Short-Horned Lizard

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My good friend, Dave Rintoul, has just returned from a much-deserved vacation camping in the Chiricahuas and Gila Wilderness area and sent a couple images to share with you.


Greater Short-horned lizard, Phrynosoma hernandezi, in Chaco Canyon.
According to the photographer, this animal was a very cooperative subject.
(NOTE: This species was recently split into the greater and lesser short-horned lizards).
Image: Dave Rintoul, June 2008 [larger view].
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About GrrlScientist

grrlscientist is the pseudonym of an evolutionary biologist and ornithologist who writes about evolution, ethology, and ecology, especially in birds. After earning a degree in microbiology (thesis focus: virology) and working at the Fred Hutchinson Cancer Research Center in Seattle, she earned her PhD in zoology from the University of Washington in Seattle, where she studied the molecular correlates of testosterone and behaviour in white-crowned sparrows. She then worked a Chapman Postdoctoral Fellow at the American Museum of Natural History in New York City, where she studied the speciation and distribution of lories and other parrots throughout the South Pacific Islands. A discarded scientist, she returned to her roots: writing. Formerly hosted by The Guardian (UK), she now writes about science for Forbes and for the non-profit think tank, the Evolution Institute and she writes podcasts for BirdNote Radio. An avid lifelong birder and aviculturist, she lives with a flock of songbirds and parrots somewhere in Germany.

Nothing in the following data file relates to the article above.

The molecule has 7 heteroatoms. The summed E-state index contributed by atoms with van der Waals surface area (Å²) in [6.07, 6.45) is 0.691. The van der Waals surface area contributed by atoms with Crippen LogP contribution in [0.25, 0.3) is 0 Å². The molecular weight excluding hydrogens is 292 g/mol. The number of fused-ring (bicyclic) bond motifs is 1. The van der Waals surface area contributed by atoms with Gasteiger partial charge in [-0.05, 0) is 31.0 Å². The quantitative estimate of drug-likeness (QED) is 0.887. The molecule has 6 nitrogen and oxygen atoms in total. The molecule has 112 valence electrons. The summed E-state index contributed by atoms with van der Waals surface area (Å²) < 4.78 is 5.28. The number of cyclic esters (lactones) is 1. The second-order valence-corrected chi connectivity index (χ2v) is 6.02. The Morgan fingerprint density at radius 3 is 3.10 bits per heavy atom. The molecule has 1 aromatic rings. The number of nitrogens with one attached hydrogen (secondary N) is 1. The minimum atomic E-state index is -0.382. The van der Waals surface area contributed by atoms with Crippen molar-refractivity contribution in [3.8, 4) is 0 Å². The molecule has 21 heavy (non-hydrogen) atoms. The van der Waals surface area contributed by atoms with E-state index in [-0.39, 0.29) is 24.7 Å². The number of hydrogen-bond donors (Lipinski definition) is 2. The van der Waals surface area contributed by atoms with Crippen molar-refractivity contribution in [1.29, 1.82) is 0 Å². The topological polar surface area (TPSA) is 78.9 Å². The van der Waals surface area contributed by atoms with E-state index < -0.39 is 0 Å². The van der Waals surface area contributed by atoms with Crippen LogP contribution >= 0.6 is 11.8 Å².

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0 Responses to Short-Horned Lizard

  1. Sheri says:

    Splendid! Looks a little like Edward G. Robinson, don’t ya think? Horned lizards have been some of my favorite critters since I was a tiny toddler in Texas, but their populations have declined so much that I doubt many youngsters growing up in the Southwest these days have the same opportunities to see them that I did.

  2. Sheri already said part of what I was going to, about the horned lizards being so common in Texas and the rest of the Southwest a few decades ago. They were commonly, but incorrectly, known as “horn toads” or “horny toads.”
    It is widely believed and reported in usually reliable sources that at least four species of this lizard can shoot a directed stream of blood from the corner of each eye for a distance of about a meter to ward off predators. I’ve never personally witnessed this, but it is apparently true.
    They began dying out about the same time the imported fire ants from South America reached this area, and a connection is usually assumed. One hypothesis is that the new species of ant are poisonous to the horned lizards, and ants are their primary food. Another possiblity is that the fire ants eat the eggs of the horned lizard. I am not aware of the research being done to verify either of these hypotheses, but I would like to hear about it if it has been.

  3. Chris' Wills says:

    #2 Bill,
    These links give some information on why they are declining.
    Fire ants are involved as are humans.
    See Q.6 for some possible reasons
    more reasons the horny toads are declining
    more general information